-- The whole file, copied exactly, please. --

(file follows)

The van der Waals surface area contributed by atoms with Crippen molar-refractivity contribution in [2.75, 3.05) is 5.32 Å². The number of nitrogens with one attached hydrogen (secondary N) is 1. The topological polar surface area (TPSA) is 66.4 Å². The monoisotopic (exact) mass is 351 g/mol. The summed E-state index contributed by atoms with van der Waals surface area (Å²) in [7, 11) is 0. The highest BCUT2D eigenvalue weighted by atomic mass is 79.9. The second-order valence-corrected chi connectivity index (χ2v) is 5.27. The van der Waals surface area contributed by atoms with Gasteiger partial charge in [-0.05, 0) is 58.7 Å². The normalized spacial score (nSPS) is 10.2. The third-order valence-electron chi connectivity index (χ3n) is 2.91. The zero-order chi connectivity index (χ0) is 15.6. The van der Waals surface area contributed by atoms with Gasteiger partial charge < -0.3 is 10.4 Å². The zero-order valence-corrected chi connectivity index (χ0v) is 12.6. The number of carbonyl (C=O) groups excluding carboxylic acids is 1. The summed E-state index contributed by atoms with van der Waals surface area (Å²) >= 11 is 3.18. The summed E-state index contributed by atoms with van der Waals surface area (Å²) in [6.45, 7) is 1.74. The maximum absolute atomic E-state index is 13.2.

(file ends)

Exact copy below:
The van der Waals surface area contributed by atoms with Crippen molar-refractivity contribution in [2.75, 3.05) is 5.32 Å². The number of nitrogens with one attached hydrogen (secondary N) is 1. The topological polar surface area (TPSA) is 66.4 Å². The monoisotopic (exact) mass is 351 g/mol. The summed E-state index contributed by atoms with van der Waals surface area (Å²) in [7, 11) is 0. The highest BCUT2D eigenvalue weighted by atomic mass is 79.9. The second-order valence-corrected chi connectivity index (χ2v) is 5.27. The van der Waals surface area contributed by atoms with Gasteiger partial charge in [-0.05, 0) is 58.7 Å². The normalized spacial score (nSPS) is 10.2. The third-order valence-electron chi connectivity index (χ3n) is 2.91. The zero-order chi connectivity index (χ0) is 15.6. The van der Waals surface area contributed by atoms with Gasteiger partial charge < -0.3 is 10.4 Å². The zero-order valence-corrected chi connectivity index (χ0v) is 12.6. The number of carbonyl (C=O) groups excluding carboxylic acids is 1. The summed E-state index contributed by atoms with van der Waals surface area (Å²) >= 11 is 3.18. The summed E-state index contributed by atoms with van der Waals surface area (Å²) in [6.45, 7) is 1.74. The maximum absolute atomic E-state index is 13.2.